“In effect, you get what you pay for. The Fed paid for easy money, and we all got the recessionary credit-crunching consequences of the Fed’s mistake.”

Here Larry makes the argument that low-interest rates on loans caused a buying frenzy in the home market. When it was the manipulation of the rules that caused the financial crisis. Along with the lack of regulation by the Bush S.E.C., which allowed self-regulation by the Wall Street banks. Some people selling subprime mortgages to consumers did a bad thing. Then Wall Street got a hold of that bad thing and made it into stocks, or “toxic assets.”

Flashback to a duped home in California, circa 2005…”Mom, Dad, I took all our money out of Google stocks and let it ride on a package of subprime-mortgage-backed securities sold to me by Bear Stearns!”

It’s just ludicrous that Larry doesn’t understand the mess created by his “free-market is best” notion. America got hurt by the hucksters on Wall Street, and those hucksters double-crossed us on the $700 billion TARP bailout. Those hucksters were supposed to lend that money. Instead they’re sitting on a pile of gold that we gave to them. While we don’t exchange presents for Christmas, Goldman Sachs is set to pay its employees the biggest bonuses in the bank’s history… during the Great Recession.

And Larry puffs out his finely tailored sternum to write on his web page:

“Time and again Bernanke argued that the Fed was not to blame for the ultra-easy money that created the housing and commodity bubble which got us into this soup in the first place.”

Now that’s sophistry! Show us your jazz hands, Larry.

To argue that “easy money” from the Fed created the housing bubble is to omit the deceitful loans offered by supbrime mortgage lenders and excuse the misdeeds of Wall Street betting heavy on these “toxic assets.”

Over the last decade, average Americans’ wages were stagnant. And during the subprime fallout housing values plummeted, 401ks lost half their value just like the U.S. stock market, and the Detroit automakers had to get bailed out, too.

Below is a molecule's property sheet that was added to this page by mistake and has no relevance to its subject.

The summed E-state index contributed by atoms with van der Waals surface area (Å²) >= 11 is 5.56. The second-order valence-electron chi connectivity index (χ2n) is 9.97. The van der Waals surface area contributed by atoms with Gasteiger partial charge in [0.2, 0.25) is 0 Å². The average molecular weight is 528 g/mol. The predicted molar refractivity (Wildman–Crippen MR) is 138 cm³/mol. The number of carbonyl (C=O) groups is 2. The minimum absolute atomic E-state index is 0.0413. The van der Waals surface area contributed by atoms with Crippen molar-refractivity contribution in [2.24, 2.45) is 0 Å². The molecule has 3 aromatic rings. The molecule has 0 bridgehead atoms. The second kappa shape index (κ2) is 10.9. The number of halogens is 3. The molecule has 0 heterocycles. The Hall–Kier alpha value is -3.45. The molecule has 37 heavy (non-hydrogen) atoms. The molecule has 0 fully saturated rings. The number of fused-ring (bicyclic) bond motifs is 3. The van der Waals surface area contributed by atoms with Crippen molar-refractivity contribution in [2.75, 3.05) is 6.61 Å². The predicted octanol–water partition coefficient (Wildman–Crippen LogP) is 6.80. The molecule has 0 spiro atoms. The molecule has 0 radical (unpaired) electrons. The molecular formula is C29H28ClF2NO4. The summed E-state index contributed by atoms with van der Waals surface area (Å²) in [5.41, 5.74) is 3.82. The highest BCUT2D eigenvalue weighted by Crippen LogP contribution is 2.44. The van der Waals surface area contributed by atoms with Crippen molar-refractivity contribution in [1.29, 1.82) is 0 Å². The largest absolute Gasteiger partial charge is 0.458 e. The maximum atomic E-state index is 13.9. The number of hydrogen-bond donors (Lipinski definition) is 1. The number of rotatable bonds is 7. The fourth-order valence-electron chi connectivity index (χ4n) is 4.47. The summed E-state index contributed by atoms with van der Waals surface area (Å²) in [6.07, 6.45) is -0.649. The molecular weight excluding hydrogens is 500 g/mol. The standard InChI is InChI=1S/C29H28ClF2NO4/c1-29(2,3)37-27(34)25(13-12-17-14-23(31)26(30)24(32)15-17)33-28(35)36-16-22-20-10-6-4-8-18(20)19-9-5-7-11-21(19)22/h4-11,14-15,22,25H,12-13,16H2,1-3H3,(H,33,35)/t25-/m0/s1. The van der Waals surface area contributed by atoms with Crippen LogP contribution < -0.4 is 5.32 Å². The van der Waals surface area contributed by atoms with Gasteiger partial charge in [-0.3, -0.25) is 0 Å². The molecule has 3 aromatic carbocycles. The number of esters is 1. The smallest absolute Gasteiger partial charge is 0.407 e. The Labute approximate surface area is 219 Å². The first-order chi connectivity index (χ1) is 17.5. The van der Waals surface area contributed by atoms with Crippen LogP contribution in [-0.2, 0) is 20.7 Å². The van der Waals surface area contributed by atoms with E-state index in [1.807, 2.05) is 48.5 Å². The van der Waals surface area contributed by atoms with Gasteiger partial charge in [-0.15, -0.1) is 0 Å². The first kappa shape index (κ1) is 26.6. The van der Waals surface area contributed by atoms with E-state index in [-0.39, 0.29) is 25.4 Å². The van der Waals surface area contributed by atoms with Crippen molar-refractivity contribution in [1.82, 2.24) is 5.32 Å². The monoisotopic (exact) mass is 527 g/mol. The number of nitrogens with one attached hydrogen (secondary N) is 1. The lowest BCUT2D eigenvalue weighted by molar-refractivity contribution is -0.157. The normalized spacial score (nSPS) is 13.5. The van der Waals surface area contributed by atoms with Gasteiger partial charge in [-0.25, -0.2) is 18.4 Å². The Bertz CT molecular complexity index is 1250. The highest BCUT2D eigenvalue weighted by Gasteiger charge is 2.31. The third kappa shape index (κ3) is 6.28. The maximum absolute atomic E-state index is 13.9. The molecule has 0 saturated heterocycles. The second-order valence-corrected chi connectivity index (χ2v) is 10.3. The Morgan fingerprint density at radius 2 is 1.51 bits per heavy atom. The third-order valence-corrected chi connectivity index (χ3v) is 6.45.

Knowing all that, Larry writes a critique of Ben Bernanke’s handling of the financial crisis without once using the word “subprime,” when that was the culprit all the time. By “subprime” I mean the exploitation of naive homebuyers & homeowners, followed by the plundering when Wall Street got a whiff down wind.

Fande = Fact & Evidence; Cande = Conjecture & Exaggeration

Bring your Fande, leave your Cande!

Morning Becomes Eclectic

December 7, 2009 Leave a comment

Click, listen…http://widgets.grooveshark.com/finished?widgetid=17979102

* Inspired by 89.9 KCRW “Morning Becomes Eclectic” radio show

Open letter to President Obama

December 4, 2009 Leave a comment

Mr. President,

Get the banks lending or the markets won’t work.

Isn’t that what the $700 billion TARP bailout money was for? The banks were supposed to lend that money in order to lubricate the wheels of the U.S. Economy. We the taxpayers paid that money to the banks.

Please have the banks lend us our money.

Through the Federal Accounting Standards Board reinstating previous accounting standards, please require that the banks take the write-downs on their subprime mortgage-backed assets by end of Q409.

Let’s start 2010 with a clean slate…no toxic residue on any assets.

You floated into D.C. on cloud 9, but Dubya left an ominous cloud hovering over our economy.

How about a little sunshine to lighten the mood? Solar anyone? Can you please enact a Public Works Program like back in the 1930s? Let’s put up solar-electricity on every public college campus, so we lower the monthly bills for our educational future. Men and women who install get minimum wage or better. The federally funded training centers provide the skilled labor. Everyone has a legit SS card.

We can also construct solar charging stations for plug-in, electric cars along major U.S. freeways . Reference Tesla Motors.

This will spur investment from the private sector, and rev up our economy. Maybe we can get manufacturing back in the U.S. again.

One more thing, please fire Geithner and replace him with Paul Krugman. Get rid of the Goldman Sachs connection. After 8 years of the rich making out like bandits it’s time for the majority of Americans to benefit. That’s why we elected you. Please staff your administration with people who bear in mind their responsibility to the 300 million American people. Paul Krugman aims to benefit the majority of Americans, as I believe you do.

Please make job creation your #1 priority. Ending the wars and diverting those funds to the homeland will help. Institute a federal purse for the states to employ WPA and CCC type workers.

Sincerely, your fellow American

Life Exists

December 3, 2009 Leave a comment